Glendon alumnus receives distinguished public service award

Vincent Del Buono, alumnus of York’s Glendon College (BA ‘72), was recently given an award for distinguished public service for defending human rights, as part of Massey College’s 40th anniversary celebrations.

Left: Vincent Del Buono 

Governor General Adrienne Clarkson, a senior Fellow of the University of Toronto’s Massey College and a former member of its governing corporation, conferred the award on Del Buono and three others at a ceremony on March 3.

Del Buono has maintained ties with York over the years. For example, in the 2001-2002 academic year, he was York’s Nathanson Centre’s Visiting Scholar; in 2002 he delivered the John Wendell Holmes Memorial Lecture at the Glendon campus; and delivered a talk at the Mariano A. Elia Chair in Italian Canadian Studies 2002 Public Lecture Series.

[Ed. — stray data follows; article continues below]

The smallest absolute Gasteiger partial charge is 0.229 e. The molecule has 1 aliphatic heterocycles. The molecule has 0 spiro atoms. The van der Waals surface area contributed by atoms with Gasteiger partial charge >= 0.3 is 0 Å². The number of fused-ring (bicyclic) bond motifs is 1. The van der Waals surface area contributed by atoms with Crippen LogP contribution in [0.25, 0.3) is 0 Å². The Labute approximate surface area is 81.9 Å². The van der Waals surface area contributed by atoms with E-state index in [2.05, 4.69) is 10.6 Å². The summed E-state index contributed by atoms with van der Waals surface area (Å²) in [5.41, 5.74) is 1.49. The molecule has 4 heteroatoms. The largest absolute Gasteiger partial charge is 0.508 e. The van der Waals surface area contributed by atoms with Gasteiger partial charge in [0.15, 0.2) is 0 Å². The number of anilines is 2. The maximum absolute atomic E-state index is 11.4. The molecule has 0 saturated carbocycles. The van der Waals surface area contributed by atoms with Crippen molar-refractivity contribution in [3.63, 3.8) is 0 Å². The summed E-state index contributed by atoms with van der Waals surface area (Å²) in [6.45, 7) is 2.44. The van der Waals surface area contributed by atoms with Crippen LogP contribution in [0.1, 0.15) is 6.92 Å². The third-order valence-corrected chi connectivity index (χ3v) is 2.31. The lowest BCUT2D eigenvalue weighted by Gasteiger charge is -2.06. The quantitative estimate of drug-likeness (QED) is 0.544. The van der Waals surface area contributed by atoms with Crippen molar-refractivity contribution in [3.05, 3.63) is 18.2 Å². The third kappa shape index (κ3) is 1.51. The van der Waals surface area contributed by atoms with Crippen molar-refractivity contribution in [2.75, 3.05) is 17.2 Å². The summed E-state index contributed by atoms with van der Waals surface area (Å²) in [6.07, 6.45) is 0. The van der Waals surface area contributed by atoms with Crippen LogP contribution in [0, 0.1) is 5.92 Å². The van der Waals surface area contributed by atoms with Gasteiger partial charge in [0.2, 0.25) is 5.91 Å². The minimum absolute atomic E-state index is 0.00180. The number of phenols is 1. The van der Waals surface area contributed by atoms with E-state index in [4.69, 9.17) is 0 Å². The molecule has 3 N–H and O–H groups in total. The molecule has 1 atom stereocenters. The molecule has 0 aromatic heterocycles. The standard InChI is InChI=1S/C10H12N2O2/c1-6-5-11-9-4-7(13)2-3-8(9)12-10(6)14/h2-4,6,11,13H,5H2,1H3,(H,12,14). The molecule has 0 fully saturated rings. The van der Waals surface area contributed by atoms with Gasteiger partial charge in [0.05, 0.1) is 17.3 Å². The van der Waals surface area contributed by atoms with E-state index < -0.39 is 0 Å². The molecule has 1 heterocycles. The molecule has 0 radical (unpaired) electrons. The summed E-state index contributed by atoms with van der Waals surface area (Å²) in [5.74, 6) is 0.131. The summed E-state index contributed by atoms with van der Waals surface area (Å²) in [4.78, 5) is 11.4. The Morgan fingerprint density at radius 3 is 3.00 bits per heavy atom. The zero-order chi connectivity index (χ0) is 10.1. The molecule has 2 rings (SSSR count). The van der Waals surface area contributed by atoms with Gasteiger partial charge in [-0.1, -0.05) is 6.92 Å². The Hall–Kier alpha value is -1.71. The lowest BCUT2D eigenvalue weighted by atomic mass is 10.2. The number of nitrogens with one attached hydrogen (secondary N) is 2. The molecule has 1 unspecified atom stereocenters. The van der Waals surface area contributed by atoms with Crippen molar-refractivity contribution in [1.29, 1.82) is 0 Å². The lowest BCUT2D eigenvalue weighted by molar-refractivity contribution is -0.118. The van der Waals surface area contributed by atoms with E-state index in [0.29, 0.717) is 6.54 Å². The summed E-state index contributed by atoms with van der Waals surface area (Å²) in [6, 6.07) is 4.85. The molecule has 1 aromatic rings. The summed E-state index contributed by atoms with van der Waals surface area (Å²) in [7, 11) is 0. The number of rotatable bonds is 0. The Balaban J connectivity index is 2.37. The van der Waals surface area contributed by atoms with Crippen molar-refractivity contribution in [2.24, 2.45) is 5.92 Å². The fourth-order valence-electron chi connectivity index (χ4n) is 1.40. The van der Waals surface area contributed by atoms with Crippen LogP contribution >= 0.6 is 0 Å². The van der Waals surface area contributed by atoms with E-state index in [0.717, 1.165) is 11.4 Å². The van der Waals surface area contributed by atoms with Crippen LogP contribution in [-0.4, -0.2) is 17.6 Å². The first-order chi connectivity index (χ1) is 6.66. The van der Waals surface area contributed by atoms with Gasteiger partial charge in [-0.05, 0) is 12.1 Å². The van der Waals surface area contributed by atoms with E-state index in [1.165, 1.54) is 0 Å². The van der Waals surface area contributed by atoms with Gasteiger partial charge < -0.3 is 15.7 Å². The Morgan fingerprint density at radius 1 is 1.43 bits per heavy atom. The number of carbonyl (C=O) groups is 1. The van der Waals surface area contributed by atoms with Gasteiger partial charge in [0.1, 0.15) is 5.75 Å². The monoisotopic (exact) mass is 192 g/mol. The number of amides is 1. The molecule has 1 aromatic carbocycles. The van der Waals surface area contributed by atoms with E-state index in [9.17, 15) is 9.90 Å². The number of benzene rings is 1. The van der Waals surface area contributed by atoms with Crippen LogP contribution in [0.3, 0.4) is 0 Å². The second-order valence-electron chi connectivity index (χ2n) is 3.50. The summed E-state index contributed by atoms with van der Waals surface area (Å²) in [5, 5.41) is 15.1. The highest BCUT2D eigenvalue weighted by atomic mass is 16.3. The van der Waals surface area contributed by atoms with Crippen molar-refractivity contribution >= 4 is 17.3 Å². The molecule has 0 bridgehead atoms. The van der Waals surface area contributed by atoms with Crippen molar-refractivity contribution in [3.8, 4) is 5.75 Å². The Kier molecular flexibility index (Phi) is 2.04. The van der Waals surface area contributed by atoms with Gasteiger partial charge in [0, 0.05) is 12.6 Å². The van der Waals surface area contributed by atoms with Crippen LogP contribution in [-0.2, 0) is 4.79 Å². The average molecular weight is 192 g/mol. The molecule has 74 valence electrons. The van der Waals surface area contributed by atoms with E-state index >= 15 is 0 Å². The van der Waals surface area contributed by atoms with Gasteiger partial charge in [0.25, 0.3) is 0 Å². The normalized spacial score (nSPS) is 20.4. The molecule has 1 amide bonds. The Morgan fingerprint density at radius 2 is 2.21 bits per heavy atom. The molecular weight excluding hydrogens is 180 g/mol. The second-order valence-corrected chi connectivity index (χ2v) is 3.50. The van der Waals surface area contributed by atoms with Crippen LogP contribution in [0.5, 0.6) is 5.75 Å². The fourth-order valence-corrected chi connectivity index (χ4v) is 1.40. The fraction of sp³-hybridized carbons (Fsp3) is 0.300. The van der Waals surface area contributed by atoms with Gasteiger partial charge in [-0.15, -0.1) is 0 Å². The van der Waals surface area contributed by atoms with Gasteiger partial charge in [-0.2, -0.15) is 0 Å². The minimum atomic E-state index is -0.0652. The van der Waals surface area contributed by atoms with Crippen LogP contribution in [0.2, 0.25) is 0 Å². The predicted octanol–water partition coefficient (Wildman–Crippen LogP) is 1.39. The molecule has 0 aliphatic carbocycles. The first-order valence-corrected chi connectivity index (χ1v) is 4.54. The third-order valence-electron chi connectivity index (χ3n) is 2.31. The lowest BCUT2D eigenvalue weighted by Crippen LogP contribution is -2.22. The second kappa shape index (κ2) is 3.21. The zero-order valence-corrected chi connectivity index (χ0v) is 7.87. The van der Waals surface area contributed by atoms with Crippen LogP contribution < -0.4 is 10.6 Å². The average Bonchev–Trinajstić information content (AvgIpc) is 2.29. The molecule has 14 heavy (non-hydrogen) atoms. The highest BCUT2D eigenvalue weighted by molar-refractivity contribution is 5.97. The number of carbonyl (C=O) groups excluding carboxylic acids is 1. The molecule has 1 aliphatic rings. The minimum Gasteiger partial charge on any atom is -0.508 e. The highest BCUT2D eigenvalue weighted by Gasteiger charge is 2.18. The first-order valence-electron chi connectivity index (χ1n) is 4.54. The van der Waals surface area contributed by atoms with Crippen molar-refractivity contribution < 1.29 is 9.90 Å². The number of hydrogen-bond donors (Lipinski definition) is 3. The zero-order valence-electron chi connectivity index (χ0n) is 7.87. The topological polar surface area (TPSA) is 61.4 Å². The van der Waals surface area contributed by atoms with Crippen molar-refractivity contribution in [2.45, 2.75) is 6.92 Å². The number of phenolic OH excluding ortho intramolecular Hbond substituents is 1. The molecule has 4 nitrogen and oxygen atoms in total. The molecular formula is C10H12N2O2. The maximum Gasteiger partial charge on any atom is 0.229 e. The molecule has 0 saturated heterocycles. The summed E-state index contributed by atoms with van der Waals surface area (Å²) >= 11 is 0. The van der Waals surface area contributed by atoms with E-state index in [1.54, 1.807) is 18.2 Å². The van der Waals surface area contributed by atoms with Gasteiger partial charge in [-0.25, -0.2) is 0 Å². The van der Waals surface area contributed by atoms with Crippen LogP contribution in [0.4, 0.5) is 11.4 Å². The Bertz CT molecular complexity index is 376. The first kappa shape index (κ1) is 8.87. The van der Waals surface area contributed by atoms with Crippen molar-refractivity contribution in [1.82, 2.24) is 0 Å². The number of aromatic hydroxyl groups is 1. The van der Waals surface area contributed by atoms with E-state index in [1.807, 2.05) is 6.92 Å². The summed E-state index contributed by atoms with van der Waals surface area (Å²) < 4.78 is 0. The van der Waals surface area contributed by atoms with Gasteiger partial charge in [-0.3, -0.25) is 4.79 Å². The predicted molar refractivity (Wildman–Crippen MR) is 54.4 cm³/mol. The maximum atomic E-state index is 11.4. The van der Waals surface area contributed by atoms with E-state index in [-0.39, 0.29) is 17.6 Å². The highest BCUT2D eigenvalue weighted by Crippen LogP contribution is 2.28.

A member of Massey College’s alumni association, Del Buono is a former deputy secretary general of Amnesty International, currently working in Nigeria to improve that country’s judicial system.

More about Vincent Del Buono

Del Buono is currently the program coordinator of a $70-million, seven-year Access to Justice program in Nigeria. The program, funded by the UK Department for International Development and implemented by an international consortium lead by the British Council, seeks to support change to make the administration of justice in Nigeria both more rights-based and pro-poor.

Previously, Del Buono was deputy secretary-general (political) of Amnesty International (1999-2001) and the United Nations international advisor for crime prevention and criminal justice in the UN Office for Drugs and Crime in Vienna (1994-1998). He also briefly served in Bosnia in 1998 with the UN Department for Peacekeeping Operations.

In addition, Del Buono is the founding president of the International Centre for Criminal Law Reform & Criminal Justice Policy in Vancouver (1991-1994) and founding president of the International Society for the Reform of Criminal Law (1988-1994). From 1982 to 1991, he served with the Department of Justice of Canada, first as counsel and then senior counsel. From 1980 to 1982, he was with the Law Reform Commission of Canada working on the reform of the Criminal Code.